Warren County Manufacturers Need Workers with High-Tech Skills
The factory floor of Trace Die Cast in Bowling Green is loud—so loud, workers and visitors wear ear plugs anytime they’re on the premises. This is the sort of place that provides the blue collar manufacturing jobs that we keep hearing are in such short supply these days.
Trace Die Cast employs over 500 people, and wants to employ more. But Trace President Chris Guthrie says he's having a hard time filling positions because he can’t find workers who have the computer and technical skills needed for today’s manufacturing jobs.
“Anywhere from basic maintenance, working on electrical systems, hydraulic systems, and basic computer circuits, to more elaborate things where we’re dealing with sensors and robotics," says Guthrie.
Guthrie says this is an extremely unusual time for American manufacturers. On one hand, many were forced to close down because of the economic buzzsaw that’s ripped through the country, starting in 2008.
But companies that survived the downtown now have unprecedented opportunities to shine.
“A lot of our competitors did not survive, so coming out of this we have opportunities to grow rapidly, because there are less suppliers," says Guthrie. "The problem is being able to supply a skilled workforce that can make and support equipment and the quality requirements that the automotive industry demands.”
Simply put, Trace Die Cast needs more workers like 23 year old Ernesto Alfaro.
Alfaro is a native of El Salvador who graduated from Warren Central High School. After school, he found work at Trace Die Cast, and enrolled at Bowling Green Technical College.
Alfaro worked his way up the chain and became a process technician, working with machines that operate robotic tools via programmed commands.
“We also have to change tools, when machines break down we have to fix them. We fix hydraulics, pneumatics…there’s a lot of computers involved in it," says Alfaro.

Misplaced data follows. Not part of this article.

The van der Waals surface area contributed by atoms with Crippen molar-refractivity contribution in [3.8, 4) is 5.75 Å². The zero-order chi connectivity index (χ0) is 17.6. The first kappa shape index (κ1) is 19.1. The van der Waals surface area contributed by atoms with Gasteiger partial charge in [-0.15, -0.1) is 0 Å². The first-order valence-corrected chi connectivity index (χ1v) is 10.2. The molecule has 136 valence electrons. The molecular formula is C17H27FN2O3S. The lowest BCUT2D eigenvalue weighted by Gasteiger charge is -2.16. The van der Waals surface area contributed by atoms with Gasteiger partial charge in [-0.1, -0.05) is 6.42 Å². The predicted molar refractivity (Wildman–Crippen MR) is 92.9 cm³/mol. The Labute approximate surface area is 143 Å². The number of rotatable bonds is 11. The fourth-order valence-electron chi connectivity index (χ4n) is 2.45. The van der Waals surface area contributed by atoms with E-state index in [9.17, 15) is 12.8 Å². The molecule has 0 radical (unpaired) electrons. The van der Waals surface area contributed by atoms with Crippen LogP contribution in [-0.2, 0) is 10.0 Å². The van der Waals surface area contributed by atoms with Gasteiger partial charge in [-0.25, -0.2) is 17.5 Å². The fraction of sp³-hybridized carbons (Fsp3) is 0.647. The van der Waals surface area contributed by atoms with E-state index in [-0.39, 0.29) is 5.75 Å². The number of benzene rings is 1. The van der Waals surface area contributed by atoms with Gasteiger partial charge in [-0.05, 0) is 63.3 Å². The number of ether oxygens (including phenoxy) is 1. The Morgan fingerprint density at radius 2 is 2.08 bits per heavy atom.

He says of all the advanced computer skills he uses at his job at Trace Die Cast, virtually all were learned at Bowling Green Technical College. That school's President and CEO, Nathan Hodges, says Bowling Green Tech is willing to go a company’s facility and train workers on a specific new piece of equipment.
“Then, in case the equipment changes next year or two years down the road, and if they have to make some adjustment internal to that piece of equipment, if the company will share that digital information with us, we can design for them, specifically, a training program that incorporates that technology," says Hodges.
Walking around Trace Die Cast, one can’t help but notice the amount of work being done by automation. Vice President of Facilities, Kent Guthrie, says it’s true factories like his don’t employ the sheer number of workers today that they would have 20 to 30 years ago.
But, he adds, that doesn’t mean that machines are the enemy of human workers.
“In my opinion, automation changes the focus of the operator," says Guthrie. "So I’m not worried about picking up aluminum from point A, and moving it to point B. The robot takes care of that. So now the operator can worry about whether the machine is doing its job the right way, if it’s running at the proper cycle time, if the right gaging has been done so that the part is correct.”
Kent Guthrie says there are manufacturing jobs to be had in America. But increasingly, those jobs are for workers with the technical and computer skills necessary to run the machines that do most of the dirty work.
Finding and training those workers appears to be one of the great challenges facing the US as it seeks to retool its manufacturing base.